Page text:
Called "an offspring of Brancusi and early-twentieth-century abstraction" by the Whitney Biennial, where his work was presented in 2014, Alma Allen creates sculptures that have been the critical darlings of the art-collecting set for the past decade.
Painstakingly made in foraged wood, sculpted marble, and cast bronze, Alma Allen's works range in scale from minuscule to oversize. These sensuous biomorphic forms caught the attention of collectors such as Beth Rudin DeWoody, Tobias Meyer, and Ronnie Sassoon and have been part of museum exhibitions as well as single-artist gallery shows.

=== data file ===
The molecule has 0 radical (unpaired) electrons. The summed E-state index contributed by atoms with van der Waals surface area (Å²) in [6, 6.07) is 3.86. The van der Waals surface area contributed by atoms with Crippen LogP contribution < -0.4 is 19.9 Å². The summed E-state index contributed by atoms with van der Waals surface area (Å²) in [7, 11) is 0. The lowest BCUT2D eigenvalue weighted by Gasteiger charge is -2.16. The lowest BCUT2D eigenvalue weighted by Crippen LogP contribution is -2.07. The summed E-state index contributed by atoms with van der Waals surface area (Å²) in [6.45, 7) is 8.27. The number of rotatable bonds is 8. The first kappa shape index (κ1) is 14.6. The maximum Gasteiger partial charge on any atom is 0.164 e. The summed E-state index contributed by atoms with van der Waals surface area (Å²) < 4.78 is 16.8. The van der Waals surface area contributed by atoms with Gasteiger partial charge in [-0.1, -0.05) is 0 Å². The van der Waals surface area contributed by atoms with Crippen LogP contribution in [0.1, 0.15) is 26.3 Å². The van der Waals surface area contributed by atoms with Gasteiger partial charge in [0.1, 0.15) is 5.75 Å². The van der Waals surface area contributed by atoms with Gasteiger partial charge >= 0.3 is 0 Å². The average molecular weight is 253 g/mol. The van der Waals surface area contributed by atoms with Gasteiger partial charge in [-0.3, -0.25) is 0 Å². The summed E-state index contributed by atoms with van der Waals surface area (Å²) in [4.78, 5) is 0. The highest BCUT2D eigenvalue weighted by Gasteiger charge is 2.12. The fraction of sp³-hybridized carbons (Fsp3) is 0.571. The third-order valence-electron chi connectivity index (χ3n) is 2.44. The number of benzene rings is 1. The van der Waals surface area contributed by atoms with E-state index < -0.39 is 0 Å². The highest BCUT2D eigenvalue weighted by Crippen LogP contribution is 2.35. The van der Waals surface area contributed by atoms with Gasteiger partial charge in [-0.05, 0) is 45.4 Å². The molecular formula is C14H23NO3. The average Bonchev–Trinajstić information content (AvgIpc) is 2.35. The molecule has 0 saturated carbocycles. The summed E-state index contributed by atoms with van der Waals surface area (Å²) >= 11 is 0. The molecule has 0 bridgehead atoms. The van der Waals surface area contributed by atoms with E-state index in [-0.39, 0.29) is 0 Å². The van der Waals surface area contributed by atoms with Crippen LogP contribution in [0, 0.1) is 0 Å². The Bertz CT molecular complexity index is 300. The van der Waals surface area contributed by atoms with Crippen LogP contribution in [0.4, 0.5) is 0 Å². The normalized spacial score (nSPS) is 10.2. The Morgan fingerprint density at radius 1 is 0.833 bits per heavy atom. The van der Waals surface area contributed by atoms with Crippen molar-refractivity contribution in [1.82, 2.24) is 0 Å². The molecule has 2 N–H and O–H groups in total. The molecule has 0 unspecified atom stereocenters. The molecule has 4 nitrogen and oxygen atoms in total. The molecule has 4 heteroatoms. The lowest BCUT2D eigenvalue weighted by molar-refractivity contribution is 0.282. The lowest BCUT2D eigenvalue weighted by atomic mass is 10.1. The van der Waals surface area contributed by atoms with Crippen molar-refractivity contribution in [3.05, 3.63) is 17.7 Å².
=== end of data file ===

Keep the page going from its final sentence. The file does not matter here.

Following the inclusion of three of Allen's works in the 2014 Whitney Biennial, Time magazine named one of the pieces in their five best works in the Biennial.
This is the first volume devoted to this emerging artist's work, with newly commissioned photography of Allen's studios in Joshua Tree, California, and Tepoztlán, Mexico--two spaces designed and built by Allen that have been highly lauded by press and social media. A critical essay and extended biographical text make this an insightful and welcome monograph on one of today's most sought-after artists.